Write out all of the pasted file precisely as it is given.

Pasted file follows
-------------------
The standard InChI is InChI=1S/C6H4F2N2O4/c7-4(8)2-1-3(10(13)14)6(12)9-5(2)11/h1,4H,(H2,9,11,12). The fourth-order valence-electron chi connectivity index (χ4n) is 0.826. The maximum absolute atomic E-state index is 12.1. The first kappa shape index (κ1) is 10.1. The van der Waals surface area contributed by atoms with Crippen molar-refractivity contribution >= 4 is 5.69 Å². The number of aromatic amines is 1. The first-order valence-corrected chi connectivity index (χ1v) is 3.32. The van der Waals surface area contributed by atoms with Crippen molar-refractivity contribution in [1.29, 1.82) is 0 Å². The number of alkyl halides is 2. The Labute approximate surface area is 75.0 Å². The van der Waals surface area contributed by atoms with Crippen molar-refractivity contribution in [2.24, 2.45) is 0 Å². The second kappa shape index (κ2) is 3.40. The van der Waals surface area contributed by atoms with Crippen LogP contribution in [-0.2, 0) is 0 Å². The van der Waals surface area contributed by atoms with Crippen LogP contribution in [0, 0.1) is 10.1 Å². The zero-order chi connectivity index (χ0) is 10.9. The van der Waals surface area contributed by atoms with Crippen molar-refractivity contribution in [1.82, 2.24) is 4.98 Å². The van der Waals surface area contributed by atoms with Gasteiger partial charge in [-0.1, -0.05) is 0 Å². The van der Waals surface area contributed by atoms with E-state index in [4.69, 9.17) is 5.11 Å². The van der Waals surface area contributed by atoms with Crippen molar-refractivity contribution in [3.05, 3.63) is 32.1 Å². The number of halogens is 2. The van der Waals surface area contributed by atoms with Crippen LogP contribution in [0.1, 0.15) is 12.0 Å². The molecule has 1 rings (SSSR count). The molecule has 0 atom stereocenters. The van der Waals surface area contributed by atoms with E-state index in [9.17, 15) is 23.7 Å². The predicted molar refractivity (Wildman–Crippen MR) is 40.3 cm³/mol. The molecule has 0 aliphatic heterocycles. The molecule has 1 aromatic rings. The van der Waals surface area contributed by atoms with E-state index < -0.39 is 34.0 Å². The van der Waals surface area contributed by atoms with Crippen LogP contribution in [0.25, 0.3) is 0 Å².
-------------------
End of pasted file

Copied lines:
The standard InChI is InChI=1S/C6H4F2N2O4/c7-4(8)2-1-3(10(13)14)6(12)9-5(2)11/h1,4H,(H2,9,11,12). The fourth-order valence-electron chi connectivity index (χ4n) is 0.826. The maximum absolute atomic E-state index is 12.1. The first kappa shape index (κ1) is 10.1. The van der Waals surface area contributed by atoms with Crippen molar-refractivity contribution >= 4 is 5.69 Å². The number of aromatic amines is 1. The first-order valence-corrected chi connectivity index (χ1v) is 3.32. The van der Waals surface area contributed by atoms with Crippen molar-refractivity contribution in [1.29, 1.82) is 0 Å². The number of alkyl halides is 2. The Labute approximate surface area is 75.0 Å². The van der Waals surface area contributed by atoms with Crippen molar-refractivity contribution in [2.24, 2.45) is 0 Å². The second kappa shape index (κ2) is 3.40. The van der Waals surface area contributed by atoms with Crippen LogP contribution in [-0.2, 0) is 0 Å². The van der Waals surface area contributed by atoms with Crippen LogP contribution in [0, 0.1) is 10.1 Å². The zero-order chi connectivity index (χ0) is 10.9. The van der Waals surface area contributed by atoms with Crippen molar-refractivity contribution in [1.82, 2.24) is 4.98 Å². The van der Waals surface area contributed by atoms with Gasteiger partial charge in [-0.1, -0.05) is 0 Å². The van der Waals surface area contributed by atoms with E-state index in [4.69, 9.17) is 5.11 Å². The van der Waals surface area contributed by atoms with Crippen molar-refractivity contribution in [3.05, 3.63) is 32.1 Å². The number of halogens is 2. The van der Waals surface area contributed by atoms with Crippen LogP contribution in [0.1, 0.15) is 12.0 Å². The molecule has 1 rings (SSSR count). The molecule has 0 atom stereocenters. The van der Waals surface area contributed by atoms with E-state index in [9.17, 15) is 23.7 Å². The predicted molar refractivity (Wildman–Crippen MR) is 40.3 cm³/mol. The molecule has 0 aliphatic heterocycles. The molecule has 1 aromatic rings. The van der Waals surface area contributed by atoms with E-state index < -0.39 is 34.0 Å². The van der Waals surface area contributed by atoms with Crippen LogP contribution in [0.25, 0.3) is 0 Å².